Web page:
I have practiced all religions–Hinduism, Islam, Christianity–and I have also followed the paths of the different Hindu sects.  I have found that it is the same God toward whom all are directing their steps, though along different pathsHe who is called Krishna is also called ⁄iva, and bears the name of the Primal Energy, Jesus, and fill›h as well–the same R›ma with a thousand names.  (Nikhilananda 1942: 60)

The vivid imagery that R›mak¸˝˚a uses to describe his conception of the relations among the world’s religions continues to be used by many religious pluralists today:


God can be realised through all paths.  All religions are true.  The important thing is to reach the roof.  You can reach it by stone stairs or by wooden stairs or by bamboo steps or by a rope.  You can also climb up a bamboo pole…You may say that there are many errors and superstitions in another religion.  I should reply:  Suppose there are.  Every religion has errors.  Everyone thinks that his watch gives the correct time.  It is enough to have yearning for God.  It is enough to love Him and feel attracted to Him. (Richards 1985: 65)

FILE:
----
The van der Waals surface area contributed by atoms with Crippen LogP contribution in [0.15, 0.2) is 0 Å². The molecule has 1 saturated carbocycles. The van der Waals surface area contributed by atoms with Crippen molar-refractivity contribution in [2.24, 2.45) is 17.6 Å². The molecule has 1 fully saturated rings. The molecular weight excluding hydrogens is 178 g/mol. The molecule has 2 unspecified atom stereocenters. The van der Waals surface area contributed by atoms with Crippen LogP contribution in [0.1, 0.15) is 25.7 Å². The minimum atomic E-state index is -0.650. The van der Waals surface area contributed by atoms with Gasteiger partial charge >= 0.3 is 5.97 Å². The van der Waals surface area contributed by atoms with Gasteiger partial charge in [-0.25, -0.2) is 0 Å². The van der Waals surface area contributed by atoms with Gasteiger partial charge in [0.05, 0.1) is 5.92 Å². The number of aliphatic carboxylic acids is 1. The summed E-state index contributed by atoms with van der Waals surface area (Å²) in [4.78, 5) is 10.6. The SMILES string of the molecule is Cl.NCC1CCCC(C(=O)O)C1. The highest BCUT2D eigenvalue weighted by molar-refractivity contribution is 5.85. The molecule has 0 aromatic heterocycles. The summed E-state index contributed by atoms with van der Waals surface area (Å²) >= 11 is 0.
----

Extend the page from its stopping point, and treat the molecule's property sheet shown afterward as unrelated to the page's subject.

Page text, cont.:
It is not good to feel that one’s religion alone is true and all others are false.  God is one only and not two.  Different people call him by different names: some as Allah, some as God, and others as Krishna, Shiva, and Brahman.  It is like water in a lake.  Some drink it at one place and call it ‘jal,’ others at another place and call it ‘pani,’ and still others at a third place and call it ‘water.’  The Hindus call it ‘jal,’ the Christians ‘water,’ and the Mussulmans ‘pani.’  But it is one and the same thing.  Opinions are but paths.  Each religion is only a path leading to God, as rivers come from different directions and ultimately become one in the one ocean…All religions and all paths call upon their followers to pray to one and the same God.  Therefore one should not show disrespect to any religion or religious opinion. (Ibid)